- Since the system leaves your roof untouched during the installation, you do not void your roof warranty in the process.
- The low profile design of the LeafFilter system makes it aesthetically more pleasing to homeowners.
- You are guaranteed peace of mind since LeafFilter offers its customers a lifetime warranty as well. There are some conditions that apply, though, so make sure you understand all terms and conditions before investing.
LeafFilter gutter guards cost between $18 and $42 per square foot including installation.
So which one should you choose?
Well, that depends on you and your home’s needs. These two products are among the best options available in the market today, but where you live, what kind of debris you deal with, and how much you’re willing to spend are some of the things you will need to consider before making a decision.
FAQs and pro tips
Do they work?
Yes, leaf guards do work in preventing debris from clogging gutters. However, the efficiency depends on the type of gutter guard you choose, the materials, and other factors.
Do all homes need leaf filter gutter protection?
Gutter maintenance is something that all homes need, irrespective of whether you invest in leaf filter gutter protection or not. However, homes with heavy tree cover definitely need this added protection to help reduce the amount of debris that needs to be cleaned. This will also reduce the frequency in which you will need to clean these gutters.
However, if your home does not have a heavy tree cover, you do not need to install leaf guards, since the amount of debris falling into your gutters from above will anyway be negligible.
Breaking it down into numbers, you’re likely to spend around $1500 to install a lead filter gutter protection system. On the other hand, hiring a gutter cleaning service costs around $250. So unless you’re dealing with enough debris that warrants getting your gutters cleaned three or four times in a year, there is no need to make the investment.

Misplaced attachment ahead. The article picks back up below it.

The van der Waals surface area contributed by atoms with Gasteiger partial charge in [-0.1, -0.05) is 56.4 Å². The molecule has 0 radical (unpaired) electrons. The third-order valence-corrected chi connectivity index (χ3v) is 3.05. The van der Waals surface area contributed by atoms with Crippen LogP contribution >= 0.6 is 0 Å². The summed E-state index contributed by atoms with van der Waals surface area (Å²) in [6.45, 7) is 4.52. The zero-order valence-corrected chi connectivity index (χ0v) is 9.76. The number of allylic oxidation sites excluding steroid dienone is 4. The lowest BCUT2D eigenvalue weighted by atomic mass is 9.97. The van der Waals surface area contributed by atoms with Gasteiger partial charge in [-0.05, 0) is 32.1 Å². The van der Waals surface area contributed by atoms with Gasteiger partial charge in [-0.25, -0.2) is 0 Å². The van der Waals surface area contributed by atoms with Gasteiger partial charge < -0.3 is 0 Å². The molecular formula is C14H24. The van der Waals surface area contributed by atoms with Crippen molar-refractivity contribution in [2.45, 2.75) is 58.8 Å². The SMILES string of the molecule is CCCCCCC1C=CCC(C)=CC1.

What are the different types of leaf filters?
The different types of leaf filters include reverse curve gutter guards, perforated aluminum gutter guards, gutter filter foam inserts, vinyl and/or metal screens, and micro mesh gutter screens.
Do gutter guards work in heavy rains?
Not all gutter guards work effectively when it rains heavily, especially if the roofs are metal roofs, slate roofs, or steep shingled roofs. In extreme cases, the cascade effect caused by heavy rains on these guards can cause flooding or pooling around the home’s foundation. This can be avoided by installing splash guards or water diverts in the corners below the roofing valleys.
Do gutter protectors form ice dams?
While not all gutter protectors may cause the formation of ice dams on your roof, the splashdown from some leaf protectors does cause ice dams during severe winters. In some cases, the ice build-up can get so heavy that the gutter system itself can be damaged. Another danger is of these ice dams collapsing on people standing below them.
Read more: Why gutter guards are bad
Your opinion matters, leave a comment
The newer leaf-guard designs really work in almost any situation. But that does not mean that you should not tend to your roof every year. You just have to program well.